JOHANNESBURG, South Africa — From the outside, the Chris Hani Baragwanath Hospital, on the outskirts of Soweto township, looks like a prison. A metal fence with security checkpoints surrounds the hospital’s large yellow brick buildings. Despite appearances, though, this research hospital has served more than three million people. It is the largest research hospital in southern Africa and among the largest in the world.
When I arrived in Johannesburg, USAID representatives Shelagh O’Rourke and Themba Mathebula met me at the airport. They had arranged for me to visit Baragwanath Hospital, which is home to a USAID-funded HIV clinic that focuses on the prevention of mother-to-child transmission.
Inside, the Perinatal HIV/AIDS Research Unit (PHRU) looks anything but dungeon-like. Colorful neon walls line hallways accented by blue doors that mark patients’ rooms. In the waiting room, mothers fill the perfectly aligned black seats, holding their children tightly in their arms. Some of the older children play while their mothers keep close watch. The scene is one that could be witnessed inside any pediatrician’s office. The difference, however, is that each of these mothers has HIV, and some of their children do as well.
Can you imagine being a mother, not knowing that you were HIV positive before you were pregnant, and finding out that not only might you not live to see your child grow up, but also that your baby could have the same disease?
My dad told me that he was in the room with my mom when her test results came back. I asked him if she told him the news or if the doctor told him. It was the doctor. They found out together. I asked him if he was mad, but he said he wasn’t.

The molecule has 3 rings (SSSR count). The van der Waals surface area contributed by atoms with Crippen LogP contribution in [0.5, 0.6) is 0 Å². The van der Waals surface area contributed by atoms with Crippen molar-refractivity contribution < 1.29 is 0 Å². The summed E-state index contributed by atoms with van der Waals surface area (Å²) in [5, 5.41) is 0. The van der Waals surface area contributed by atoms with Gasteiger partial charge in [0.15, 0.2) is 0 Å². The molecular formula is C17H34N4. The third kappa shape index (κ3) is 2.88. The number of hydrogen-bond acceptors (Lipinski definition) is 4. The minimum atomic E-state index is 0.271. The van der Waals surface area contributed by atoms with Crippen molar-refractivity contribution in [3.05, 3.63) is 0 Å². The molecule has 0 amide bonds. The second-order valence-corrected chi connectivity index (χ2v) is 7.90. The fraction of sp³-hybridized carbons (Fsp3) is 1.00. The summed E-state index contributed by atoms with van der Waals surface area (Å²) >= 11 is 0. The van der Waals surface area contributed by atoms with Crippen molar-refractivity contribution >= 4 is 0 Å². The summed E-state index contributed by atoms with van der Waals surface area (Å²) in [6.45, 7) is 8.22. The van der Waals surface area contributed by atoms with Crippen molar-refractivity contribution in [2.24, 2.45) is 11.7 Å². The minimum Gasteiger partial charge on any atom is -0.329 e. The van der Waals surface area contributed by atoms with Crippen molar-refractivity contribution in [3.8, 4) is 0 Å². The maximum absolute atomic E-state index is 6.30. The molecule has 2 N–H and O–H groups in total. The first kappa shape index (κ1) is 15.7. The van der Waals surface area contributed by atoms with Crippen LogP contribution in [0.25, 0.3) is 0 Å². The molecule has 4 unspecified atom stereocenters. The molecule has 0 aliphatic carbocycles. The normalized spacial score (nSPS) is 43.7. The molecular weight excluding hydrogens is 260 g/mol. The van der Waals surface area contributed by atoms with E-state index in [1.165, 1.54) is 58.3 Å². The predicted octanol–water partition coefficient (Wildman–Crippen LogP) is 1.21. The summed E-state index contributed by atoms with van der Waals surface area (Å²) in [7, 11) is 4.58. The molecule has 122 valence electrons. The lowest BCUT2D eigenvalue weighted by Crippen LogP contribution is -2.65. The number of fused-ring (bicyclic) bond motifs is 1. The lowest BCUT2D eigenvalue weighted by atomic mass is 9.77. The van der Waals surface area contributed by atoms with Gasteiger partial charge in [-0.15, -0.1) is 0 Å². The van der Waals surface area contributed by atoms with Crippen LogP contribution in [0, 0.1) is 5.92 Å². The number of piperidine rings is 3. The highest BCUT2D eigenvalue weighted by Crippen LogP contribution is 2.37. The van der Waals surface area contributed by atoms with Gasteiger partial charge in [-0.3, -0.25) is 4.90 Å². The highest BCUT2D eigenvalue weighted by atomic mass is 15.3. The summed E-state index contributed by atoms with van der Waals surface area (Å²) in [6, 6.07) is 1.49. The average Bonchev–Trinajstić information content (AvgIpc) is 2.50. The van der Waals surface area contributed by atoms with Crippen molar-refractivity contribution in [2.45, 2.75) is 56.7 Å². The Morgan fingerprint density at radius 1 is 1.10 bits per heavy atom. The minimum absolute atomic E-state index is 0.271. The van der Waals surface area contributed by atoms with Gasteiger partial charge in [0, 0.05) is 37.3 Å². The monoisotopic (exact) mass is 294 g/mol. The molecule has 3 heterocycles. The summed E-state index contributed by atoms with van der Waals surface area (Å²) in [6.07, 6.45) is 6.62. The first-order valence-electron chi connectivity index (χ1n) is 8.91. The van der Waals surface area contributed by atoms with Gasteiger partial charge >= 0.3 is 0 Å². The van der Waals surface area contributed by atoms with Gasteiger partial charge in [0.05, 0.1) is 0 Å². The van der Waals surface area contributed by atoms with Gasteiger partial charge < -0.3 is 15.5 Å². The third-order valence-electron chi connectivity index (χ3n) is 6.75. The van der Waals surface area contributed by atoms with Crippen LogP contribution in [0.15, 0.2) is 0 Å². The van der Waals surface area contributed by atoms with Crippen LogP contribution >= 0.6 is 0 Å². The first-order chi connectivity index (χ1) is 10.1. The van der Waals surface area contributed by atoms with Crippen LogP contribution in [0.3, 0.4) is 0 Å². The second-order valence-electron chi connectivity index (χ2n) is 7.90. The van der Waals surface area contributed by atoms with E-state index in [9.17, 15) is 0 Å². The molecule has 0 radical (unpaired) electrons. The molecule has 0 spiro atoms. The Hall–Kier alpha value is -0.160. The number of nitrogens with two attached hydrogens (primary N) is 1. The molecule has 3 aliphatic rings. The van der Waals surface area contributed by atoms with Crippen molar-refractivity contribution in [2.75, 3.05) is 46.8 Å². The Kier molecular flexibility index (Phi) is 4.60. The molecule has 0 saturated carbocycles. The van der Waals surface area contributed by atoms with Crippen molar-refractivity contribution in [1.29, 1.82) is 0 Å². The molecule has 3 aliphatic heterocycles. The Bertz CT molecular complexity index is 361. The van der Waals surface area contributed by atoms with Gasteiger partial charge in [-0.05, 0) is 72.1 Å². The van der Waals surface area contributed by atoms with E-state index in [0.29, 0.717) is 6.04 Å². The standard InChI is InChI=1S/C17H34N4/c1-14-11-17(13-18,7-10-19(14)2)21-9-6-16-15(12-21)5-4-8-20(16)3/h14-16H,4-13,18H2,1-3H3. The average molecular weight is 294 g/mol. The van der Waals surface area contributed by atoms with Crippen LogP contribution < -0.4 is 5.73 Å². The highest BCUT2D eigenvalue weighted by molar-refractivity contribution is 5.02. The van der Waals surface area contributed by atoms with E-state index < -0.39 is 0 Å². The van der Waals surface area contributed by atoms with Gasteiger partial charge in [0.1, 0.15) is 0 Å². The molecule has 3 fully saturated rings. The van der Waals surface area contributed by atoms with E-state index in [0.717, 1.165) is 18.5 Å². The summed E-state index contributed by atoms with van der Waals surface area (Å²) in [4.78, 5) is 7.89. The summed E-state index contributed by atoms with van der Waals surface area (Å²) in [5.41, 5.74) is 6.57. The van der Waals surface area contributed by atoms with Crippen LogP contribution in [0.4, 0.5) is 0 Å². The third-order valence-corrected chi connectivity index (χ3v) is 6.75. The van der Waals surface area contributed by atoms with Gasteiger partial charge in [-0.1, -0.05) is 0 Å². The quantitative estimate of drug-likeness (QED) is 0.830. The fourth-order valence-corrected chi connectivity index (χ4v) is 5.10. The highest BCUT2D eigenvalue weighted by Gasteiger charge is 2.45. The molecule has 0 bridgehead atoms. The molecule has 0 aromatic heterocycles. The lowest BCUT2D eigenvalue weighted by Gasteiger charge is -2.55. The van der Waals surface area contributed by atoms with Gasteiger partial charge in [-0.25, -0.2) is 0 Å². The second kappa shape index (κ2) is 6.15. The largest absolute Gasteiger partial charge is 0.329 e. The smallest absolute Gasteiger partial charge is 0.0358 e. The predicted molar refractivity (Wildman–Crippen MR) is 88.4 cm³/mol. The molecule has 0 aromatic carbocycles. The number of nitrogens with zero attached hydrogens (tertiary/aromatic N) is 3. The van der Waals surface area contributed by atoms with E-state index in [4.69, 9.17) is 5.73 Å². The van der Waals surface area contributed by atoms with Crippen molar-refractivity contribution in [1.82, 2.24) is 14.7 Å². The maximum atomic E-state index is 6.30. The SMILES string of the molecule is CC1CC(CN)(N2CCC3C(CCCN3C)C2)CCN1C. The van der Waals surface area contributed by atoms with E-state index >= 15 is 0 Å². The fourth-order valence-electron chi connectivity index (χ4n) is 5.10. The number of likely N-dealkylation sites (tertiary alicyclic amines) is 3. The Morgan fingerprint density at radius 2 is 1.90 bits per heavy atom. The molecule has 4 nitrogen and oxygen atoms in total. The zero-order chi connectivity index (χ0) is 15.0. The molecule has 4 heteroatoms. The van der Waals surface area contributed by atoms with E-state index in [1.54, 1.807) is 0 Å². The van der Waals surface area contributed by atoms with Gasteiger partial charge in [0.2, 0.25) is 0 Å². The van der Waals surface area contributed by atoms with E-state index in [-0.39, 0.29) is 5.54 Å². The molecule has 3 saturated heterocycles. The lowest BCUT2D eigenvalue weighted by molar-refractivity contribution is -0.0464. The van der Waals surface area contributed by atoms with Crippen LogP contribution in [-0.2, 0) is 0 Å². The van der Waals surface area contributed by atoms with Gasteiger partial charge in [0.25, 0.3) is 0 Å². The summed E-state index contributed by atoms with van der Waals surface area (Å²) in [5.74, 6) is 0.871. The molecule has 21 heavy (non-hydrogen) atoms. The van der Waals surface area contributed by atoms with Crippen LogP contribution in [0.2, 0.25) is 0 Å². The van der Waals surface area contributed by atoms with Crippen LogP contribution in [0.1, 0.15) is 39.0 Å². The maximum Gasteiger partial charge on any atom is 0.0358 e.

“I was scared for you and me,” he told me.
My mom was scared for me too, my grandma remembers.
“She was sad that she wasn’t going to have enough time with you. I remember when she found out she burst into tears and ran into the bathroom. When she came out she said, ‘I’ll never live to see Tracy grow up.’ She knew that anybody who had AIDS died.”
In 2005 and 2006, close to 700 new patients came to the PHRU clinic each year, said resident pediatrician Dr. Avy Violary (photo below), who serves as the director of pediatric research and care at the clinic.
That’s more than 700 mothers who may have felt just like mine did.
When I arrived at the clinic I got to meet two of those mothers, one whose child was born with HIV and the other whose baby did not contract the virus.
Five-year-old Refiloe Bungase (photo left) came to the clinic with her mom, Zandile Bungase, for her three month check-up and to pick up her medication for the next three months. Zandile found out she was HIV positive in August, 2007, when she first became pregnant. At that time, the only method for prevention of mother-to-child transmission at the clinic was for the mother to take one dose of nevirapine during birth—the drug decreases the baby’s chance of contracting the virus by approximately 50 percent. For Zandile and Refiloe, the drug did not work.
Five years later, with better prevention methods and more funding for medication through USAID and PEPFAR, Nompumelelo Kunene, who is HIV positive, was able to give birth to her now three-month-old baby, Sicelo, without passing the virus to him. Nompumelelo took AZT twice a day during her pregnancy as well as a dose of nevirapine when she gave birth. It is this treatment and prevention regimen that has cut Dr. Violary’s yearly count of new patients from 700 to about 20 or 30.
The PHRU clinic has been a game changer for mothers in Soweto and an example for other PMTCT clinics throughout South Africa. PHRU and Dr. Violary are dedicated to research and application of cutting-edge PMTCT treatment, but a question remains. What will happen if the clinic loses PEPFAR and USAID funding?
Keep following my journey as I travel to Cape Town to find out what PMTCT programs are up to there.
“A Daughter's Journey" is a series of blog posts by Tracy Jarrett, a GlobalPost/Kaiser Family Foundation global health reporting fellow. Tracy is traveling from her hometown, Chicago, to Cape Town, South Africa as part of a Special Report entitled "AIDS: A Turning Point.” Read Part I of Tracy's journey here and Part II here.